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Last Updated: Thursday, 20 January, 2005, 10:08 GMT
Stamp honours Jewish 'moon boy'
By Rob Cameron
BBC News, Prague

Moon Landscape (Picture: courtesy of Yad Vashem Holocaust Martyrs' and Heroes' Remembrance Authority)
A copy of the moonscape was destroyed in the shuttle disaster (Picture: Yad Vashem)
A new postage stamp featuring a drawing by a Jewish boy who was murdered at Auschwitz is to be unveiled in Prague on Thursday.

The drawing, by Prague schoolboy Petr Ginz, depicts a view of the Earth as imagined from the Moon.

As a boy, he was obsessed with science and space travel, and drew his now famous Moon Landscape aged 14.

The black-and-white pencil drawing shows mountains on the Moon with the Earth shining far away in the distance.

The artwork was drawn in 1942-1944, when Petr was imprisoned in the Theresienstadt ghetto.

Petr was later sent to Auschwitz and killed. The drawing, now immortalised on a postage stamp, betrays the boy's dreams of escaping the ghetto walls that confined him.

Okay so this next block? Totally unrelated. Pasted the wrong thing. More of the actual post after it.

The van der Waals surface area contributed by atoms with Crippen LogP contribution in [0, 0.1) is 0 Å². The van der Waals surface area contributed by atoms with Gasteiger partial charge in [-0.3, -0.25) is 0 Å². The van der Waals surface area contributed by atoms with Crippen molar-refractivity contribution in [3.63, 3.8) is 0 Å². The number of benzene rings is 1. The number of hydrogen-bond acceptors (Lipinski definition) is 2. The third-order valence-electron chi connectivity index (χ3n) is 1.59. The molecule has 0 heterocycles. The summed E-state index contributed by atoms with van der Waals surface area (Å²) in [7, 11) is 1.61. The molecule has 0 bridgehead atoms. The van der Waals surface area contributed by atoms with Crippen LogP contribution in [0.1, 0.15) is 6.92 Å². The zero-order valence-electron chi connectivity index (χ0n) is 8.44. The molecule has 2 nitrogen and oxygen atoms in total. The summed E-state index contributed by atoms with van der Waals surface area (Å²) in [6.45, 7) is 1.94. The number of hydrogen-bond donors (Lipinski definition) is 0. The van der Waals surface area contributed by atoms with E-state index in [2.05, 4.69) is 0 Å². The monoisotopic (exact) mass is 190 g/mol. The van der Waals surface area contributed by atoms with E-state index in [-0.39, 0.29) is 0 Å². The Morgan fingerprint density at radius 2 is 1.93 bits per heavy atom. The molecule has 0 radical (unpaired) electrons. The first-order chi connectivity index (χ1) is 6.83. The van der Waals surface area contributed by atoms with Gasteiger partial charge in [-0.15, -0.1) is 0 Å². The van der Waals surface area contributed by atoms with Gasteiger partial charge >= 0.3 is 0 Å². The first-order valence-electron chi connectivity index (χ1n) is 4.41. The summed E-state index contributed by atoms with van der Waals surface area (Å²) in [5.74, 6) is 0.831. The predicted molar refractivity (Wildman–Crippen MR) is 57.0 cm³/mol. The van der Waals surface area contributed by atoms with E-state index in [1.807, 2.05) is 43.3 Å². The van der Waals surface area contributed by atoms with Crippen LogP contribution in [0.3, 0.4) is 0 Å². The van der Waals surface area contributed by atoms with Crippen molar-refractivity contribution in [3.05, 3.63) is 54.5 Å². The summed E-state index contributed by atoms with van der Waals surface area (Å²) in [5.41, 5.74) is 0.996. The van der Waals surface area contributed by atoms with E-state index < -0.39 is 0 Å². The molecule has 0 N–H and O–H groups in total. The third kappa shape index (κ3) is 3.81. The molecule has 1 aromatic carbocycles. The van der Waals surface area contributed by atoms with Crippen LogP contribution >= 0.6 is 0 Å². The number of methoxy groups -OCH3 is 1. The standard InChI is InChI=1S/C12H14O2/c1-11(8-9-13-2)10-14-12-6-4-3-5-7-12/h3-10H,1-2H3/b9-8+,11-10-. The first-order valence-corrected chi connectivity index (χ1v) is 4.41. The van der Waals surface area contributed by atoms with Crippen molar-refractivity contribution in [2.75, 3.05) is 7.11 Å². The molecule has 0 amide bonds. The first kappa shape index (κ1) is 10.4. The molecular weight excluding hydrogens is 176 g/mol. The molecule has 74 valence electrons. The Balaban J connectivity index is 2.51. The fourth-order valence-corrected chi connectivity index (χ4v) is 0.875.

Petr Ginz (Picture courtesy of Yad Vashem Holocaust Martyrs' and Heroes' Remembrance Authority)
Petr dreamed of going into space (Picture: Yad Vashem)

But there is an extra poignancy to this story. Two years ago, Israel's first astronaut, Ilan Ramon, took a copy of the drawing on board the ill-fated Columbia space shuttle.

Ramon, whose mother survived Auschwitz, was killed when the shuttle exploded on returning to Earth.

The postage stamp is a tribute both to a schoolboy who dreamed of travelling through space and an astronaut whose own dreams ended in tragedy.

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